Filing Taxes Jointly or Separately During Divorce

Family Law Blog

Filing Taxes Jointly or Separately During Divorce

December 21, 2019 | Property

Filing Taxes Jointly or Separately During Divorce

A single person files taxes individually. A married couple  file taxes in one of two ways: 1) married filing jointly, or 2) married filing separately. If spouses are married on December 31 of a given year then they can file either married filing jointly or separately for that year. Therefore, if spouses are going through a divorce they can file married jointly or  married separately for a certain year if they are married on December 31 of that year. On the other hand, if spouses get divorced at any time in a given year then they must file taxes individually for that year.

Generally, a married couple filing jointly pays less taxes than if they were to file separately. This is because together they can claim a higher standard deduction and more tax credits. Therefore, it is common for divorcing spouses to file married filing jointly while their case is pending.

There are, however, circumstances when a divorcing spouse may want to file married filing separately.

One situation is when one spouse will obtain a larger refund than if he/she were filing jointly. This usually occurs when a spouse with little to no income files separately. But if the other spouse has a higher income then he/she will probably have to pay more in taxes. Therefore, the higher earner will want to file jointly to limit his/her tax liability. Consequently, it is not unusual for the higher earner spouse in this scenario to petition the court to force the other spouse to file jointly. Judges’ rulings on this issue vary greatly.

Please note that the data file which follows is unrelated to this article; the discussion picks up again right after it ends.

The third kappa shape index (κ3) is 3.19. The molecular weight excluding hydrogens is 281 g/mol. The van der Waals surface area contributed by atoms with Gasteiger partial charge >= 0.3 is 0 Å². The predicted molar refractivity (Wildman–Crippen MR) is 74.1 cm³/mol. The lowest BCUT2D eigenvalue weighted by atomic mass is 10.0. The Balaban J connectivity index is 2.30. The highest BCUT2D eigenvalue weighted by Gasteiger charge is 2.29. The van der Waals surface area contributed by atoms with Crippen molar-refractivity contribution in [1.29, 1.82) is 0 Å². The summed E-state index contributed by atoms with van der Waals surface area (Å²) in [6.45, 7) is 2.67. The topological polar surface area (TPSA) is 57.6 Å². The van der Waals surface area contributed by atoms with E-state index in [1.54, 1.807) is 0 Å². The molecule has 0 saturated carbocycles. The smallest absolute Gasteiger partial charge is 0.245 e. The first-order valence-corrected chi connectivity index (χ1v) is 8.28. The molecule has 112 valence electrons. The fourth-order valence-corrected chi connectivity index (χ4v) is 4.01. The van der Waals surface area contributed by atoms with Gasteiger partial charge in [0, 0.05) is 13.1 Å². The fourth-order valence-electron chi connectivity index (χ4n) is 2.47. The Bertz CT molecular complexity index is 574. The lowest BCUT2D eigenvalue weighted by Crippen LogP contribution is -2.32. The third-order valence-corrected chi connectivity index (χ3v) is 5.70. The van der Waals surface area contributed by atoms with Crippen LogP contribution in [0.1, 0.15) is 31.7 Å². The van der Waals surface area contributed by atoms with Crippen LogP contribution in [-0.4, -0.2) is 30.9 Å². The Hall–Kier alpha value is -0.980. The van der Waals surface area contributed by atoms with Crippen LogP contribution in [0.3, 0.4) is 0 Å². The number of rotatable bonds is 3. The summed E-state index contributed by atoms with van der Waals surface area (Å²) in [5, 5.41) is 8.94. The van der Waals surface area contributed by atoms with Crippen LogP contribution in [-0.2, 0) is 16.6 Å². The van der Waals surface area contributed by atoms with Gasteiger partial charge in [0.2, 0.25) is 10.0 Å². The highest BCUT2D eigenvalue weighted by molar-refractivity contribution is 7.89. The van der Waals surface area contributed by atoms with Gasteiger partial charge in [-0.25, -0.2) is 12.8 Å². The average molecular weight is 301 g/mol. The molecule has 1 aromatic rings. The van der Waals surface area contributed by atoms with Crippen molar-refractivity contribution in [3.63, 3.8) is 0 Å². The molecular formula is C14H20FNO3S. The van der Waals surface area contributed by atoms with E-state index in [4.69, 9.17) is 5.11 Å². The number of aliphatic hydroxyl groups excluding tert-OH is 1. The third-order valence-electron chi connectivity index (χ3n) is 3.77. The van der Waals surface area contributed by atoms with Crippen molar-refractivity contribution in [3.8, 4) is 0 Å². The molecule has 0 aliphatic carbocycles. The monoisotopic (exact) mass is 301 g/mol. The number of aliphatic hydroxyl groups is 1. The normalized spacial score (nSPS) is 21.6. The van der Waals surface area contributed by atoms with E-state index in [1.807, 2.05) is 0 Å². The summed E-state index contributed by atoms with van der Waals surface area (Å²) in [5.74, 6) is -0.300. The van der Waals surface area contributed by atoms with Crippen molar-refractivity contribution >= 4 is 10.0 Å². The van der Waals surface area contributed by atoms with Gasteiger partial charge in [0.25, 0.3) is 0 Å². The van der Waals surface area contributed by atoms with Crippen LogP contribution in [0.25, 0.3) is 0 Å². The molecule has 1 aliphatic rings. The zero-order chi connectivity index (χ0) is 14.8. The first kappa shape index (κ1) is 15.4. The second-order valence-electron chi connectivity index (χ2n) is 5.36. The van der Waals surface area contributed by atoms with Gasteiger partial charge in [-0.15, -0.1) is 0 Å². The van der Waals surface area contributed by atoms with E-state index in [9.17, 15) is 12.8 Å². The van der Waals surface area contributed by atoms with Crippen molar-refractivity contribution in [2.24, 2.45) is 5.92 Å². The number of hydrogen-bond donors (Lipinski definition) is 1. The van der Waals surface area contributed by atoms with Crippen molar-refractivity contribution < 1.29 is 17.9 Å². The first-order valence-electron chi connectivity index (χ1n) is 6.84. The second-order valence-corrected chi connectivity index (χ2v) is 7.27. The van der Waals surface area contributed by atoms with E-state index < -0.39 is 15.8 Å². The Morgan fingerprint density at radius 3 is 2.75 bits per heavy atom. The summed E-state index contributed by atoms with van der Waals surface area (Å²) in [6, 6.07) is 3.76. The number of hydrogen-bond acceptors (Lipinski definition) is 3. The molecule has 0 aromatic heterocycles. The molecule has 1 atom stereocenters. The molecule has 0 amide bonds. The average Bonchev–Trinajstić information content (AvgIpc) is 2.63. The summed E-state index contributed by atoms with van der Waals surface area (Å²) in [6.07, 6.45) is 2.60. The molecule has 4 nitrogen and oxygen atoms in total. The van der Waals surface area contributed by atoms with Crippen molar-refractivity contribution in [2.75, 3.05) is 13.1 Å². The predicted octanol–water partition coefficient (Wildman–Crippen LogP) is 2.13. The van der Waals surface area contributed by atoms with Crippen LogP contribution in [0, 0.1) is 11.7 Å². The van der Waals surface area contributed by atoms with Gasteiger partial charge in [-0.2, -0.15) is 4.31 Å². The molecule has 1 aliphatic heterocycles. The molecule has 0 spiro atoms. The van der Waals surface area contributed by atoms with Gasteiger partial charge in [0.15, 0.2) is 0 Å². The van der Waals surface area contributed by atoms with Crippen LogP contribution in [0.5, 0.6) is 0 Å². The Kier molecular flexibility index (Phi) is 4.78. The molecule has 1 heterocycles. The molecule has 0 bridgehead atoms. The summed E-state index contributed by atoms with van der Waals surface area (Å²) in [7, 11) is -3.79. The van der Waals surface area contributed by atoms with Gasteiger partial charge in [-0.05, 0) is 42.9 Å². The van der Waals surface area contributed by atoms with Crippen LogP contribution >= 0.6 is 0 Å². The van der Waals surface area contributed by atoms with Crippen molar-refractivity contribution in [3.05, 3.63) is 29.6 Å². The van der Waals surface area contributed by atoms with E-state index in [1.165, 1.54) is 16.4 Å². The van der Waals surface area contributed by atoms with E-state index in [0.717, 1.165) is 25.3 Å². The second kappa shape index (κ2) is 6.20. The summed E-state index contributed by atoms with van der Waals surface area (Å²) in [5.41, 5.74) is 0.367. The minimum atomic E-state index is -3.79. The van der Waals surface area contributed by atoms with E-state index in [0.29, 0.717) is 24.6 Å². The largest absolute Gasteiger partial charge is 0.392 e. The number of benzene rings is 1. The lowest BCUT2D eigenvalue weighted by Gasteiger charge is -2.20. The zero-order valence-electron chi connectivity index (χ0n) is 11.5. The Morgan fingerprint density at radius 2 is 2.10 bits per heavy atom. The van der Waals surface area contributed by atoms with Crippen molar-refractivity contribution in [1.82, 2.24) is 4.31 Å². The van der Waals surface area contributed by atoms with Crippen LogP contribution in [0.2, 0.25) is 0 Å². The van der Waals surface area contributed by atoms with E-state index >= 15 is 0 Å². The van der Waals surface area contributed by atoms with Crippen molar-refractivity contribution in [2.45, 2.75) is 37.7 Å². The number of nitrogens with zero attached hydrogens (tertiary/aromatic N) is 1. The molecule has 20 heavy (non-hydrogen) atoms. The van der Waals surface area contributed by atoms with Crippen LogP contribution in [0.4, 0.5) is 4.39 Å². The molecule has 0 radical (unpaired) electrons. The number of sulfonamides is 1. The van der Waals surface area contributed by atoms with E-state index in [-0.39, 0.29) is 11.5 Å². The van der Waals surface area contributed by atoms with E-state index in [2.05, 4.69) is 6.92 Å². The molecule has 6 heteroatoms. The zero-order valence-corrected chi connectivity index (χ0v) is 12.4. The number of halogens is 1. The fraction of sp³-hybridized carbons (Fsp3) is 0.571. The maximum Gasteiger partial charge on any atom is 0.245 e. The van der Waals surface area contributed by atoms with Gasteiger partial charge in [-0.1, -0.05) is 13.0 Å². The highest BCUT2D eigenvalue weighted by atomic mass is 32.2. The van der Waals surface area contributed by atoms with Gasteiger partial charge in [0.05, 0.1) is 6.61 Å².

Another situation where a spouse may want to file separately is if/she suspects the other of hiding or not reporting income. Under this scenario, the spouse will not want to sign a tax return out of fear that he/she is co-conspirator in tax fraud.

Tax issues during a divorce can be complicated. With the help of an experienced divorce attorney and accountant, divorcing spouses can make tax decisions that will benefit them in the short and long term.

The Botti Law Firm, P.C. has been practicing family law for nearly 50 years in DuPage and Cook County.  Please contact one of our attorneys at (630)573-8585 if you have any questions or would like to schedule a free consultation.

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The Botti Law Firm, P.C., conveniently located in Oak Brook and Wheaton, is a full service law firm that offers comprehensive legal representation to individuals, families, businesses and professionals from the Chicago area, including Cook, Kane, DuPage, Lake, Will and Kendall Counties, to the rest of the United States. Our experienced trial attorneys are dedicated to obtaining successful results for our clients, in both state and federal courts.

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